JF-17 should get a reconnaissance pod
March 1, 2024

JF-17 should get a reconnaissance pod

10 March 2016

By Bilal Khan

With beyond-visual-range (BVR) air-to-air warfare and precision-guided air-to-ground strike capabilities, the JF-17 has emerged as a credible multi-role fighter, especially from the standpoint of being the Pakistan Air Force (PAF)’s workhorse asset. The JF-17 Block-III has the potential to go further by adopting current advances in radar, avionics, and munitions technology. In addition to the subsystems slotted for use on the JF-17, it may be prudent for the PAF to incorporate a photo-reconnaissance pod on the Block-III.

A photo-reconnaissance pod will enable the JF-17 to capture high-resolution photos at stand-off range (i.e. away from the risk of enemy engagement). Like the DB-110 equipped on the PAF’s F-16s, the JF-17 could enable the PAF (or another end-user) to acquire a thorough understanding of an area. Think of a mountainous area, the JF-17 could capture highly detailed imagery of that area’s hills and pathways. In turn, that imagery could be fed to one of the JF-17’s three multifunction displays (MFD), which could be used to help a pilot in his or her strike operations. Alternatively, the photos could be passed to a ground station via data-link.

The capacity to engage in imagery intelligence (IMINIT) work would enable the JF-17 to serve as a valuable intelligence, surveillance, and reconnaissance (ISR) asset. We discussed the idea of equipping the JF-17 Block-III with a suite of versatile air-to-air and air-to-surface munitions (from South Africa), which could enable the Thunder to fulfill a wide range of combat roles. However, the added inclusion of a photo-recon pod would position the JF-17 as a solution for multiple requirements. Imagine the prospect of informing a prospective customer about how the JF-17 could play a role in building a country’s ISR capabilities.

Granted, it is very unlikely the JF-17 would ever be equipped with something directly comparable to the DB-110 (an industry leading solution), but there are genuinely good alternatives. One example could be the Modular Reconnaissance Pod (MRP) developed and produced by the Danish vendor Terma. The MRP was originally developed for use on the Royal Danish Air Force’s F-16s, but it has since evolved into an export-oriented solution. The Swedish Air Force’s JAS-39C/D Gripen became the first outside of the Viper family to be integrated with the Terma MRP. The PAF could work with Terma to develop a variant of the MRP that is suited to the JF-17.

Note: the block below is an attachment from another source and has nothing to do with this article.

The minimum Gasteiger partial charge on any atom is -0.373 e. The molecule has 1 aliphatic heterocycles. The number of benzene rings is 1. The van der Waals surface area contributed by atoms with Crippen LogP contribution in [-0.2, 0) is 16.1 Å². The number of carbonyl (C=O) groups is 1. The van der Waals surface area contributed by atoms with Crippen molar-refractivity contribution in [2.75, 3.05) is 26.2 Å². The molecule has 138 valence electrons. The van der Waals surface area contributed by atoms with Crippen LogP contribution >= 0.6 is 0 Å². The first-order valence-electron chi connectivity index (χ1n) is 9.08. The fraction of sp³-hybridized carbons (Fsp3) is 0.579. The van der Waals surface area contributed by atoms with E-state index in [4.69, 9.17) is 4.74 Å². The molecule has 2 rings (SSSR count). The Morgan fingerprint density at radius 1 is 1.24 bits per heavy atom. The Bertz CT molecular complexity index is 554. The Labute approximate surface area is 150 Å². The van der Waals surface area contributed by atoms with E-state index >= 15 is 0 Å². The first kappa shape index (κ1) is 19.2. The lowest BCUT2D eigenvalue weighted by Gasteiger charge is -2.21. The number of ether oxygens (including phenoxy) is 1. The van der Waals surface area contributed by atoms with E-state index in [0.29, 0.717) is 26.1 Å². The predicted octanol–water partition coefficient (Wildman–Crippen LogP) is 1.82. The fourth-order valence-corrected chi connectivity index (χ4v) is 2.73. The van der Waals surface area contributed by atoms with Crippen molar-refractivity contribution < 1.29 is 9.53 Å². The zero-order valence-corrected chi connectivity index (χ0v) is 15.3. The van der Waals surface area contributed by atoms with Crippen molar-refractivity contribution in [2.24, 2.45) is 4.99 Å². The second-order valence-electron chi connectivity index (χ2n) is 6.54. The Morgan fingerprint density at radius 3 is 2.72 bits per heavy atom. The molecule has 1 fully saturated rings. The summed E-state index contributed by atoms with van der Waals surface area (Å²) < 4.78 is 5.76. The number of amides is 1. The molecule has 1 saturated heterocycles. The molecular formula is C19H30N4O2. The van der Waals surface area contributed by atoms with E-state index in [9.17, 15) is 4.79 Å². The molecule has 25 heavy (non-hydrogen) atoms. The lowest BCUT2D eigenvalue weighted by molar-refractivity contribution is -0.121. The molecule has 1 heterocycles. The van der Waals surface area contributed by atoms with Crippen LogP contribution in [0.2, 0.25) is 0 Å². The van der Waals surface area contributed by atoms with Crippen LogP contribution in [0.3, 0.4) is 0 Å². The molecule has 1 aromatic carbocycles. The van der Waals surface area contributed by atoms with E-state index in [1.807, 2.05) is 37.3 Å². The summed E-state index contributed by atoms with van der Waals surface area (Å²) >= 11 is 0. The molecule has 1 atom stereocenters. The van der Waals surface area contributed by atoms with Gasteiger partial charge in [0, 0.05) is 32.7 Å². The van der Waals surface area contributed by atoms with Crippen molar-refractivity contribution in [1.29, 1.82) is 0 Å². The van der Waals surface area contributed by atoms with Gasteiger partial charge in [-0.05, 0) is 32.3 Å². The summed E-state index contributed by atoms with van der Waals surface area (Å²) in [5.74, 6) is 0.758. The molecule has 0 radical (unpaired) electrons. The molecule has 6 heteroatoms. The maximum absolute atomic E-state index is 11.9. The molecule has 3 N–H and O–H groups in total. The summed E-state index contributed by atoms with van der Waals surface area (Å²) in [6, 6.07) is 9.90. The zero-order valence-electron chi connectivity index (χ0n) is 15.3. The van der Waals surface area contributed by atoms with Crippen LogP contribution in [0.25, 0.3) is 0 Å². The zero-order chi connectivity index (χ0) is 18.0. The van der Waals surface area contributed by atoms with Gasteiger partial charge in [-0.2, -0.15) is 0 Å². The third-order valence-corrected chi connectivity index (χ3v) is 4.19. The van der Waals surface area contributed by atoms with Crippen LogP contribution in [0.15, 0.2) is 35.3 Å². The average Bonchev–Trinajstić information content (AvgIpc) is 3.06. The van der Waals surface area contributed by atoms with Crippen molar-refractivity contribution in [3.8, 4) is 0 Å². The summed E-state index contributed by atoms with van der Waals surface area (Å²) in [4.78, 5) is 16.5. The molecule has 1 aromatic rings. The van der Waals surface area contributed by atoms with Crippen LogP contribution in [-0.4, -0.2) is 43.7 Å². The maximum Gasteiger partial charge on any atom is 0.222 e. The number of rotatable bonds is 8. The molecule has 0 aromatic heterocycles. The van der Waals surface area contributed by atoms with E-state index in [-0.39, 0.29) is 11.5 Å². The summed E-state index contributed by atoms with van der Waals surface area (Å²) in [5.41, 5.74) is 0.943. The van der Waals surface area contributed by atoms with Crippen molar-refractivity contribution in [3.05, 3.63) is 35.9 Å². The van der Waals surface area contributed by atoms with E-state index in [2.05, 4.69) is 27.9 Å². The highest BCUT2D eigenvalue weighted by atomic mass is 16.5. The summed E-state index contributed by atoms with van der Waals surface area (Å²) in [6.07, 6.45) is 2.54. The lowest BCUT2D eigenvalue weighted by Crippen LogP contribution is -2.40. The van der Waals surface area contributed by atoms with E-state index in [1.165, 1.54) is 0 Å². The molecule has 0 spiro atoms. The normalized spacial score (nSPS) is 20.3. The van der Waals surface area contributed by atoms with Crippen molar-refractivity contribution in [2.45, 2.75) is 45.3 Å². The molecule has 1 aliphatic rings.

Interestingly, the Turkish vendor Aselsan actually bought the MRP with complete transfer of technology as well as intellectual property in May 2015. It is likely Aselsan will use the technology to roll out a variant of the MRP for use on its own fighters. However, Aselsan’s acquisition clearly demonstrates that Terma is a route worth considering, at least from the angle of acquiring a modern photo-recon pod and being able to produce and maintain it domestically.

If integrated and marketed with the JF-17, the pod could open an additional layer of long-term commercial work for Pakistan Aeronautical Complex (PAC), especially in terms of lifecycle maintenance and upgrades. Moreover, integrating a pod of this nature with the JF-17 would imbue the PAF with a redundant solution to the DB-110 and F-16, which may end up being of immense benefit in case it becomes difficult to source additional units (or even maintenance and repair). The benefits of this route would be seen domestically and commercially.